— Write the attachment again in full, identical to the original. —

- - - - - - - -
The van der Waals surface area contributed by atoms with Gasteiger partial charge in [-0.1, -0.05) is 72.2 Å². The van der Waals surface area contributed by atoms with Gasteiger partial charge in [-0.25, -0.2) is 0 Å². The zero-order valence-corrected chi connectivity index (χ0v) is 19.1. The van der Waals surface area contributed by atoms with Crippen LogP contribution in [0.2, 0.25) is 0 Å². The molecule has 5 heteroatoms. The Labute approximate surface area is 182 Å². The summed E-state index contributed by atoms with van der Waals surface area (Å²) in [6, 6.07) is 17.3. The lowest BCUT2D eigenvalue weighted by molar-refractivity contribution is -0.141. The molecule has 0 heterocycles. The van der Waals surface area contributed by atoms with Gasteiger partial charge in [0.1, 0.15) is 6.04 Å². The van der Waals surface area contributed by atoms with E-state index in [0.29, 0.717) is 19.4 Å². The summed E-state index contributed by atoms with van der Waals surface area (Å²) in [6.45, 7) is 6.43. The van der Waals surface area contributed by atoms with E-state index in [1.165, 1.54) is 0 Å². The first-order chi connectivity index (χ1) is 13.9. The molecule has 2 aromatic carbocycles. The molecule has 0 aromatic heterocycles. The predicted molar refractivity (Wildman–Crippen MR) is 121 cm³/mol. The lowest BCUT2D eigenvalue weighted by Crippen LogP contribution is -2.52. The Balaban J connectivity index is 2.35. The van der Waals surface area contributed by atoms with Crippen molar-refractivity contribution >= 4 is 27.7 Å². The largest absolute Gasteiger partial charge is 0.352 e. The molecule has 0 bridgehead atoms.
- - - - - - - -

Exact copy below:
The van der Waals surface area contributed by atoms with Gasteiger partial charge in [-0.1, -0.05) is 72.2 Å². The van der Waals surface area contributed by atoms with Gasteiger partial charge in [-0.25, -0.2) is 0 Å². The zero-order valence-corrected chi connectivity index (χ0v) is 19.1. The van der Waals surface area contributed by atoms with Crippen LogP contribution in [0.2, 0.25) is 0 Å². The molecule has 5 heteroatoms. The Labute approximate surface area is 182 Å². The summed E-state index contributed by atoms with van der Waals surface area (Å²) in [6, 6.07) is 17.3. The lowest BCUT2D eigenvalue weighted by molar-refractivity contribution is -0.141. The molecule has 0 heterocycles. The van der Waals surface area contributed by atoms with Gasteiger partial charge in [0.1, 0.15) is 6.04 Å². The van der Waals surface area contributed by atoms with E-state index in [0.29, 0.717) is 19.4 Å². The summed E-state index contributed by atoms with van der Waals surface area (Å²) in [6.45, 7) is 6.43. The van der Waals surface area contributed by atoms with E-state index in [1.165, 1.54) is 0 Å². The first-order chi connectivity index (χ1) is 13.9. The molecule has 2 aromatic carbocycles. The molecule has 0 aromatic heterocycles. The predicted molar refractivity (Wildman–Crippen MR) is 121 cm³/mol. The lowest BCUT2D eigenvalue weighted by Crippen LogP contribution is -2.52. The Balaban J connectivity index is 2.35. The van der Waals surface area contributed by atoms with Crippen molar-refractivity contribution >= 4 is 27.7 Å². The largest absolute Gasteiger partial charge is 0.352 e. The molecule has 0 bridgehead atoms.